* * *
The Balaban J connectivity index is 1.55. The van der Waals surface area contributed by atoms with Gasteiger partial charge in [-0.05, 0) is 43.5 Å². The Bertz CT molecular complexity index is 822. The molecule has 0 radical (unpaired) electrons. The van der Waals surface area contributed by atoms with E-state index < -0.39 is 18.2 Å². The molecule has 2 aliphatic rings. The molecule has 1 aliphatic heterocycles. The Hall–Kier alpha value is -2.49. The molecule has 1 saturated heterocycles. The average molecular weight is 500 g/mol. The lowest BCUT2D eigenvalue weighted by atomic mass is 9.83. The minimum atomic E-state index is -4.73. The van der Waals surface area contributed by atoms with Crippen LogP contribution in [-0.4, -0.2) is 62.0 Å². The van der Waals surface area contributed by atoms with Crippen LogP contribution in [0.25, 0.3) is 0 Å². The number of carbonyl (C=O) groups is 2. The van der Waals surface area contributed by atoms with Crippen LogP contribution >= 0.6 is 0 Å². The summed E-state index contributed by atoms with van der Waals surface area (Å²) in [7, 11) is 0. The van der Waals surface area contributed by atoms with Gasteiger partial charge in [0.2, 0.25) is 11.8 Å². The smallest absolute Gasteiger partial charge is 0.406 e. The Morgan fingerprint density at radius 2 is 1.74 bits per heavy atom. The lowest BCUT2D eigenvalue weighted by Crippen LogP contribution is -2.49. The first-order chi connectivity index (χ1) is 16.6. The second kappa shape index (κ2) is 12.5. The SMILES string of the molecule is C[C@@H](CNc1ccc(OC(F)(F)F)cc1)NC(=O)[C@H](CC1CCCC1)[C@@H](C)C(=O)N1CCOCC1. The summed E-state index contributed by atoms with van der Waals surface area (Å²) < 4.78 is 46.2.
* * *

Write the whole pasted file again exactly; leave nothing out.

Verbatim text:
The Balaban J connectivity index is 1.55. The van der Waals surface area contributed by atoms with Gasteiger partial charge in [-0.05, 0) is 43.5 Å². The Bertz CT molecular complexity index is 822. The molecule has 0 radical (unpaired) electrons. The van der Waals surface area contributed by atoms with E-state index < -0.39 is 18.2 Å². The molecule has 2 aliphatic rings. The molecule has 1 aliphatic heterocycles. The Hall–Kier alpha value is -2.49. The molecule has 1 saturated heterocycles. The average molecular weight is 500 g/mol. The lowest BCUT2D eigenvalue weighted by atomic mass is 9.83. The minimum atomic E-state index is -4.73. The van der Waals surface area contributed by atoms with Crippen LogP contribution in [-0.4, -0.2) is 62.0 Å². The van der Waals surface area contributed by atoms with Crippen LogP contribution in [0.25, 0.3) is 0 Å². The number of carbonyl (C=O) groups is 2. The van der Waals surface area contributed by atoms with Crippen LogP contribution >= 0.6 is 0 Å². The summed E-state index contributed by atoms with van der Waals surface area (Å²) in [7, 11) is 0. The van der Waals surface area contributed by atoms with Gasteiger partial charge in [0.2, 0.25) is 11.8 Å². The smallest absolute Gasteiger partial charge is 0.406 e. The Morgan fingerprint density at radius 2 is 1.74 bits per heavy atom. The lowest BCUT2D eigenvalue weighted by Crippen LogP contribution is -2.49. The first-order chi connectivity index (χ1) is 16.6. The second kappa shape index (κ2) is 12.5. The SMILES string of the molecule is C[C@@H](CNc1ccc(OC(F)(F)F)cc1)NC(=O)[C@H](CC1CCCC1)[C@@H](C)C(=O)N1CCOCC1. The summed E-state index contributed by atoms with van der Waals surface area (Å²) < 4.78 is 46.2.